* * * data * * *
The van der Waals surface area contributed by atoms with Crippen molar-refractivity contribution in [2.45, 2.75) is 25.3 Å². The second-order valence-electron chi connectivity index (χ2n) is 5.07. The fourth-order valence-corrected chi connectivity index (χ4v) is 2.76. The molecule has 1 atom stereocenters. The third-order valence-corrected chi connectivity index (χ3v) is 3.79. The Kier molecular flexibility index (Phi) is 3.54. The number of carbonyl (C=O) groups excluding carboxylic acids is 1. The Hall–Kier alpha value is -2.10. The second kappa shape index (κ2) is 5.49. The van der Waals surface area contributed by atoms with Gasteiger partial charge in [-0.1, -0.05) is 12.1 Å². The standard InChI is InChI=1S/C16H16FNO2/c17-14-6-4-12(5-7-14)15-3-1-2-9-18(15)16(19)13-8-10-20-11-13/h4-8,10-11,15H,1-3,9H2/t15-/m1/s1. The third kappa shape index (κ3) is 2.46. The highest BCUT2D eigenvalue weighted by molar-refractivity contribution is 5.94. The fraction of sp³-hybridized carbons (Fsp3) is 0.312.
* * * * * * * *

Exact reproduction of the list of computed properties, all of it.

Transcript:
The van der Waals surface area contributed by atoms with Crippen molar-refractivity contribution in [2.45, 2.75) is 25.3 Å². The second-order valence-electron chi connectivity index (χ2n) is 5.07. The fourth-order valence-corrected chi connectivity index (χ4v) is 2.76. The molecule has 1 atom stereocenters. The third-order valence-corrected chi connectivity index (χ3v) is 3.79. The Kier molecular flexibility index (Phi) is 3.54. The number of carbonyl (C=O) groups excluding carboxylic acids is 1. The Hall–Kier alpha value is -2.10. The second kappa shape index (κ2) is 5.49. The van der Waals surface area contributed by atoms with Gasteiger partial charge in [-0.1, -0.05) is 12.1 Å². The standard InChI is InChI=1S/C16H16FNO2/c17-14-6-4-12(5-7-14)15-3-1-2-9-18(15)16(19)13-8-10-20-11-13/h4-8,10-11,15H,1-3,9H2/t15-/m1/s1. The third kappa shape index (κ3) is 2.46. The highest BCUT2D eigenvalue weighted by molar-refractivity contribution is 5.94. The fraction of sp³-hybridized carbons (Fsp3) is 0.312.